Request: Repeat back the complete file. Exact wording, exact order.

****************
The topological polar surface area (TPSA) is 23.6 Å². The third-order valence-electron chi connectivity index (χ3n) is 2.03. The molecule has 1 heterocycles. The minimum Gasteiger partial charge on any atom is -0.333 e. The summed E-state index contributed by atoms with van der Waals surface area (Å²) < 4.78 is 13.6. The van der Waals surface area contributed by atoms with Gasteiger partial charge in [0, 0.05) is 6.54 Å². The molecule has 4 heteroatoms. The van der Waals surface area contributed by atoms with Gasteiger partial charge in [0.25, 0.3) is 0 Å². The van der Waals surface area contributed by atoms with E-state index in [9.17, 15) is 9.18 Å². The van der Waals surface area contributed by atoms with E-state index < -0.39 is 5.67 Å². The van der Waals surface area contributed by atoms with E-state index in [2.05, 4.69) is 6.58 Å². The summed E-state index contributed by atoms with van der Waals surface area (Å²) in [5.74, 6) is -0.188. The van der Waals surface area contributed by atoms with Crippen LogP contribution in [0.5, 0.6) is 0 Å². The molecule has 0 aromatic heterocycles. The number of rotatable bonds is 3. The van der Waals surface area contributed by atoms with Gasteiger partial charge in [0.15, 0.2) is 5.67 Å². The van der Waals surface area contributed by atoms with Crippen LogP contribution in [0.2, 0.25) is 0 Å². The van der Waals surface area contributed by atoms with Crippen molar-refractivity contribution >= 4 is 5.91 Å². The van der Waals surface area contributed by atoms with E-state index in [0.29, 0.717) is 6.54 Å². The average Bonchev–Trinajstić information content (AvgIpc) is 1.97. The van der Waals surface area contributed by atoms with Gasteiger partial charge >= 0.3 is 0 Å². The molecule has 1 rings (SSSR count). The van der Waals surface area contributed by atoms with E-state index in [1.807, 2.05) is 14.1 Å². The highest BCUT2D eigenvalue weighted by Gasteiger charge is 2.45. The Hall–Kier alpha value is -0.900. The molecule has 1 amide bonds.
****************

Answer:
The topological polar surface area (TPSA) is 23.6 Å². The third-order valence-electron chi connectivity index (χ3n) is 2.03. The molecule has 1 heterocycles. The minimum Gasteiger partial charge on any atom is -0.333 e. The summed E-state index contributed by atoms with van der Waals surface area (Å²) < 4.78 is 13.6. The van der Waals surface area contributed by atoms with Gasteiger partial charge in [0, 0.05) is 6.54 Å². The molecule has 4 heteroatoms. The van der Waals surface area contributed by atoms with Gasteiger partial charge in [0.25, 0.3) is 0 Å². The van der Waals surface area contributed by atoms with E-state index in [9.17, 15) is 9.18 Å². The van der Waals surface area contributed by atoms with E-state index < -0.39 is 5.67 Å². The van der Waals surface area contributed by atoms with E-state index in [2.05, 4.69) is 6.58 Å². The summed E-state index contributed by atoms with van der Waals surface area (Å²) in [5.74, 6) is -0.188. The van der Waals surface area contributed by atoms with Crippen LogP contribution in [0.5, 0.6) is 0 Å². The molecule has 0 aromatic heterocycles. The number of rotatable bonds is 3. The van der Waals surface area contributed by atoms with Gasteiger partial charge in [0.15, 0.2) is 5.67 Å². The van der Waals surface area contributed by atoms with Crippen LogP contribution in [0.2, 0.25) is 0 Å². The van der Waals surface area contributed by atoms with Crippen molar-refractivity contribution >= 4 is 5.91 Å². The van der Waals surface area contributed by atoms with E-state index in [0.29, 0.717) is 6.54 Å². The average Bonchev–Trinajstić information content (AvgIpc) is 1.97. The van der Waals surface area contributed by atoms with Gasteiger partial charge >= 0.3 is 0 Å². The molecule has 1 rings (SSSR count). The van der Waals surface area contributed by atoms with E-state index in [1.807, 2.05) is 14.1 Å². The highest BCUT2D eigenvalue weighted by Gasteiger charge is 2.45. The Hall–Kier alpha value is -0.900. The molecule has 1 amide bonds.